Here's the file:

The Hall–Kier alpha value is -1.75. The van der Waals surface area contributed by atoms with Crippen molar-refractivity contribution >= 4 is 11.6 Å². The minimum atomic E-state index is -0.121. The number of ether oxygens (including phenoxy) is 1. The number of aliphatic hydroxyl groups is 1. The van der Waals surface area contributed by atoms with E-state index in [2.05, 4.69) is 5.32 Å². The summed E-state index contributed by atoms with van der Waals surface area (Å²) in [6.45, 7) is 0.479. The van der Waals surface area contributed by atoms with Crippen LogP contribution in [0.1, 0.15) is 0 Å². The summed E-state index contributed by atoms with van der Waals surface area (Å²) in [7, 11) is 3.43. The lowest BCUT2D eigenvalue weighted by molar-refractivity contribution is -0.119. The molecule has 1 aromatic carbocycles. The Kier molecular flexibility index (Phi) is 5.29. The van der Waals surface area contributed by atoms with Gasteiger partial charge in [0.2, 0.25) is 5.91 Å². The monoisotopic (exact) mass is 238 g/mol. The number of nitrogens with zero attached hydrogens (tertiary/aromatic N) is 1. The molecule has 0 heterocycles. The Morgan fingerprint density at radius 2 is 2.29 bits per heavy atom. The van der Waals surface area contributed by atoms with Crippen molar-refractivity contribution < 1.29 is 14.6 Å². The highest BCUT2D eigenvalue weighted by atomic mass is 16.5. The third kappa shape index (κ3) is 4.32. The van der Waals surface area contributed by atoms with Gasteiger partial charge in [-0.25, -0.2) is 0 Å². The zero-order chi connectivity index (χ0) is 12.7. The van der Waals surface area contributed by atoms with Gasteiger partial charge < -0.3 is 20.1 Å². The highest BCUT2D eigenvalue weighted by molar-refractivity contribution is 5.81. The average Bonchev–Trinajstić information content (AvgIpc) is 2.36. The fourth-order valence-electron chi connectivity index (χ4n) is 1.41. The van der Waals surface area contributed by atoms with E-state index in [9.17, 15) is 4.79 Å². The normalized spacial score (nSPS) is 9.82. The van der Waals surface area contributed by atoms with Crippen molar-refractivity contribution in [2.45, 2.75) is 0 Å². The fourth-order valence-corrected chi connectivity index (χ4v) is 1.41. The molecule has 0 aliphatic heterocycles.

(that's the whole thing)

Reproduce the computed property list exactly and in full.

The Hall–Kier alpha value is -1.75. The van der Waals surface area contributed by atoms with Crippen molar-refractivity contribution >= 4 is 11.6 Å². The minimum atomic E-state index is -0.121. The number of ether oxygens (including phenoxy) is 1. The number of aliphatic hydroxyl groups is 1. The van der Waals surface area contributed by atoms with E-state index in [2.05, 4.69) is 5.32 Å². The summed E-state index contributed by atoms with van der Waals surface area (Å²) in [6.45, 7) is 0.479. The van der Waals surface area contributed by atoms with Crippen LogP contribution in [0.1, 0.15) is 0 Å². The summed E-state index contributed by atoms with van der Waals surface area (Å²) in [7, 11) is 3.43. The lowest BCUT2D eigenvalue weighted by molar-refractivity contribution is -0.119. The molecule has 1 aromatic carbocycles. The Kier molecular flexibility index (Phi) is 5.29. The van der Waals surface area contributed by atoms with Gasteiger partial charge in [0.2, 0.25) is 5.91 Å². The monoisotopic (exact) mass is 238 g/mol. The number of nitrogens with zero attached hydrogens (tertiary/aromatic N) is 1. The molecule has 0 heterocycles. The Morgan fingerprint density at radius 2 is 2.29 bits per heavy atom. The van der Waals surface area contributed by atoms with Crippen molar-refractivity contribution < 1.29 is 14.6 Å². The highest BCUT2D eigenvalue weighted by atomic mass is 16.5. The third kappa shape index (κ3) is 4.32. The van der Waals surface area contributed by atoms with Gasteiger partial charge in [-0.25, -0.2) is 0 Å². The zero-order chi connectivity index (χ0) is 12.7. The van der Waals surface area contributed by atoms with Gasteiger partial charge < -0.3 is 20.1 Å². The highest BCUT2D eigenvalue weighted by molar-refractivity contribution is 5.81. The average Bonchev–Trinajstić information content (AvgIpc) is 2.36. The fourth-order valence-electron chi connectivity index (χ4n) is 1.41. The van der Waals surface area contributed by atoms with E-state index in [9.17, 15) is 4.79 Å². The normalized spacial score (nSPS) is 9.82. The van der Waals surface area contributed by atoms with Crippen molar-refractivity contribution in [2.45, 2.75) is 0 Å². The fourth-order valence-corrected chi connectivity index (χ4v) is 1.41. The molecule has 0 aliphatic heterocycles.